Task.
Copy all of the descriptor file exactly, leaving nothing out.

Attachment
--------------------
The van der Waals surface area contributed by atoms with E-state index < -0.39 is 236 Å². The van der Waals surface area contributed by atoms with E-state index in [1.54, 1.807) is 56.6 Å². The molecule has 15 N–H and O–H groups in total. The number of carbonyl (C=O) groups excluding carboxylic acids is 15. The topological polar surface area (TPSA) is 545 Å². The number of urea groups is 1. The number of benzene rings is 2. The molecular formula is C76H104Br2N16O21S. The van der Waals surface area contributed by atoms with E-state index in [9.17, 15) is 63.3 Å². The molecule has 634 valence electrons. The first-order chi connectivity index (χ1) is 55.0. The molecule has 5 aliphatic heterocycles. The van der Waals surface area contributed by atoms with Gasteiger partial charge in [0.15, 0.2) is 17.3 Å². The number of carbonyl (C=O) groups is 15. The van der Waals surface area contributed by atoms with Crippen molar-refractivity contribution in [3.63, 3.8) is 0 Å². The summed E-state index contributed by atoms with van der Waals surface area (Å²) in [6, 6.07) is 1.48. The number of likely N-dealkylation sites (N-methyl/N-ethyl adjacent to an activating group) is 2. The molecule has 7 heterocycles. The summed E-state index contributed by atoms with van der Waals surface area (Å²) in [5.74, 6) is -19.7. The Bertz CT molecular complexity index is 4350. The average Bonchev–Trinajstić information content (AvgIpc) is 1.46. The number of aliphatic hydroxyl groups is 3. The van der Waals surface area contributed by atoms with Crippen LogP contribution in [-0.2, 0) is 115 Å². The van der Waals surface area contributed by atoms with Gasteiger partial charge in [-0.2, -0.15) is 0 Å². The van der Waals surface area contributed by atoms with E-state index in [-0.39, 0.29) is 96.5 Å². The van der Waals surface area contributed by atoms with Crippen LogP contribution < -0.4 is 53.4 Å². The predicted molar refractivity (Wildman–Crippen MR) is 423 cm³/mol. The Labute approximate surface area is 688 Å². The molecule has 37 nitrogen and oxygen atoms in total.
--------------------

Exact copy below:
The van der Waals surface area contributed by atoms with E-state index < -0.39 is 236 Å². The van der Waals surface area contributed by atoms with E-state index in [1.54, 1.807) is 56.6 Å². The molecule has 15 N–H and O–H groups in total. The number of carbonyl (C=O) groups excluding carboxylic acids is 15. The topological polar surface area (TPSA) is 545 Å². The number of urea groups is 1. The number of benzene rings is 2. The molecular formula is C76H104Br2N16O21S. The van der Waals surface area contributed by atoms with E-state index in [9.17, 15) is 63.3 Å². The molecule has 634 valence electrons. The first-order chi connectivity index (χ1) is 55.0. The molecule has 5 aliphatic heterocycles. The van der Waals surface area contributed by atoms with Gasteiger partial charge in [0.15, 0.2) is 17.3 Å². The number of carbonyl (C=O) groups is 15. The van der Waals surface area contributed by atoms with Crippen molar-refractivity contribution in [3.63, 3.8) is 0 Å². The summed E-state index contributed by atoms with van der Waals surface area (Å²) in [6, 6.07) is 1.48. The number of likely N-dealkylation sites (N-methyl/N-ethyl adjacent to an activating group) is 2. The molecule has 7 heterocycles. The summed E-state index contributed by atoms with van der Waals surface area (Å²) in [5.74, 6) is -19.7. The Bertz CT molecular complexity index is 4350. The average Bonchev–Trinajstić information content (AvgIpc) is 1.46. The number of aliphatic hydroxyl groups is 3. The van der Waals surface area contributed by atoms with Crippen LogP contribution in [-0.2, 0) is 115 Å². The van der Waals surface area contributed by atoms with Gasteiger partial charge in [-0.2, -0.15) is 0 Å². The van der Waals surface area contributed by atoms with E-state index in [-0.39, 0.29) is 96.5 Å². The van der Waals surface area contributed by atoms with Crippen LogP contribution < -0.4 is 53.4 Å². The predicted molar refractivity (Wildman–Crippen MR) is 423 cm³/mol. The Labute approximate surface area is 688 Å². The molecule has 37 nitrogen and oxygen atoms in total.